Topic 6: Momentum LabCollisions on an Air Track (or Dynamics Carts Colliding)Purpose: To observe and apply the conservation of momentum to elastic and inelastic collisions.(a) Elastic Collisions (with springs)Procedure: (After leveling the air track)1. Push one glider toward a second stationary glider of equal mass and write yourobservations for the:Moving glider –Stationary glider Explain why the gliders behave as they do.2. Push one glider toward a second stationary glider of greater mass and write yourobservations for the:Moving glider –Stationary glider –Explain why the gliders behave as they do3. Push one glider toward a second stationary glider of less mass and write yourobservations for the:Moving glider –Stationary glider –Explain why the gliders behave as they do.

4. Push a small glider toward a large glider that is moving at the same speed but inthe opposite direction.What happened?Which glider experienced the greater change in velocity?Which glider experienced the greater change in momentum?(b) Inelastic Collisions (without springs)Procedure:1. Push one glider without a spring toward a second stationary glider of equal masswithout a spring, but with clay attached to the end of one or both of the glidersand write your observations for the:Moving glider Stationary glider –Explain why the gliders behave as they do.2. Push two equal mass gliders at each other at equal speeds. One glider should haveclay attached to an end and the second glider could also have the small piece ofclay. Explain why the gliders behave as they do.

Topic 6: Momentum Worksheet/Activity (D)Momentum is defined as a mass moving, or mv. V is a vector so momentum is a vector, withmass being a scalar. In the SI measuring system, mass is measured in kilograms (kg) and velocityis in units of (m/s), so momentum is measured in units of kg m/s, or p is in units of kg m/s.Example: Consider a 2 kg ball moving north at 3m/s. Its momentum is 6 kg m/s going north.Impulse: Since we have discovered that F MA and A !V / !T, we get F M!V / !T. So,F!T M!V.Putting this in words, the equation says: The impulse (force times the time of acting) given to abody changes its momentum by the same amount.Activity/Demonstrations:Meter Stick(A)(B)A.Cross Bar20 cmRod80 cm200 gTableApparatus: Insert two table support rods into a lab table (or make a tripod support pole verysecure). Attach a horizontal cross bar. Clamp about 20 cm of a meter stick to thecross bar (see sketch), leaving 80 cm free to move up and down. Make two 20 cmloops of thread and attach 200 g to each loop.Procedure/Discussion:1. Place one loop over the free end of the meter stick until about 10 cm from the endof the cross bar.2. Lift the weight by the thread until the weight almost touches the meter stick. Use a cleanrelease to drop the weight around 10 cm from the end of the cross bar (A).3. (a) What occurred?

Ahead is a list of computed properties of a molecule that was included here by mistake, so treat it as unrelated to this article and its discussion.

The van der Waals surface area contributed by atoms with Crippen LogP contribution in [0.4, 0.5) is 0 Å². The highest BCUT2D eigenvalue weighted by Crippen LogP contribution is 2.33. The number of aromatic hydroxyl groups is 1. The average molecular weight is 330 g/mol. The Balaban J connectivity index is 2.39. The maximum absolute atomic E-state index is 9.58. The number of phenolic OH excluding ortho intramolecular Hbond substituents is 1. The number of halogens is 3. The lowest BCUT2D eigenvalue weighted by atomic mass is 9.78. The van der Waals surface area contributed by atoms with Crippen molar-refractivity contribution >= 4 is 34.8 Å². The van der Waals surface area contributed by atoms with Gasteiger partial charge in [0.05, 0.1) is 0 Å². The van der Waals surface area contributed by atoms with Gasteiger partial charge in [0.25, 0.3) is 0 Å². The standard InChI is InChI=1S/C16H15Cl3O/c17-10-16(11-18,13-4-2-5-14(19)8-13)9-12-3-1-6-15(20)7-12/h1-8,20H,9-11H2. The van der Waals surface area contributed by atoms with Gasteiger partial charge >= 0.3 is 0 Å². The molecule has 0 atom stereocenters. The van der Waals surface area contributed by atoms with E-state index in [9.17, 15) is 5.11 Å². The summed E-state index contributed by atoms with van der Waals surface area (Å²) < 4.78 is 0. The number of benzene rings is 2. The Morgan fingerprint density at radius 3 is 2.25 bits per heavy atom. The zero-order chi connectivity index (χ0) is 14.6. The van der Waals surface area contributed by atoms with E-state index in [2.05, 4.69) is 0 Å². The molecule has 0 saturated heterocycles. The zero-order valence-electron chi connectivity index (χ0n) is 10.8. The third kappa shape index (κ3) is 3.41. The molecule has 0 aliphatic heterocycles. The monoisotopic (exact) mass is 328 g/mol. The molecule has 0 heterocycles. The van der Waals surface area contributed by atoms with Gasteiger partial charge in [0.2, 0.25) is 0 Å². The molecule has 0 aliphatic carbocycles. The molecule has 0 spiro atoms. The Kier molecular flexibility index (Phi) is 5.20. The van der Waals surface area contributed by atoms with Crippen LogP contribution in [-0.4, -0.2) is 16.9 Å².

(b) Why?4. Repeat procedures 1 and 2 using the second loop and weight, but this time near the end ofthe meter stick (B).5. (a) What resulted?(b) Why?B. Throw a raw egg into the center of a bed sheet that is held by two students as shown in thesketch.SheetHave two students get a GOOD grip on the corners of the sheet to form a vertical letter J (seesketch). After the “hit,” make the J into a U so the egg doesn’t roll out.Explain the outcome.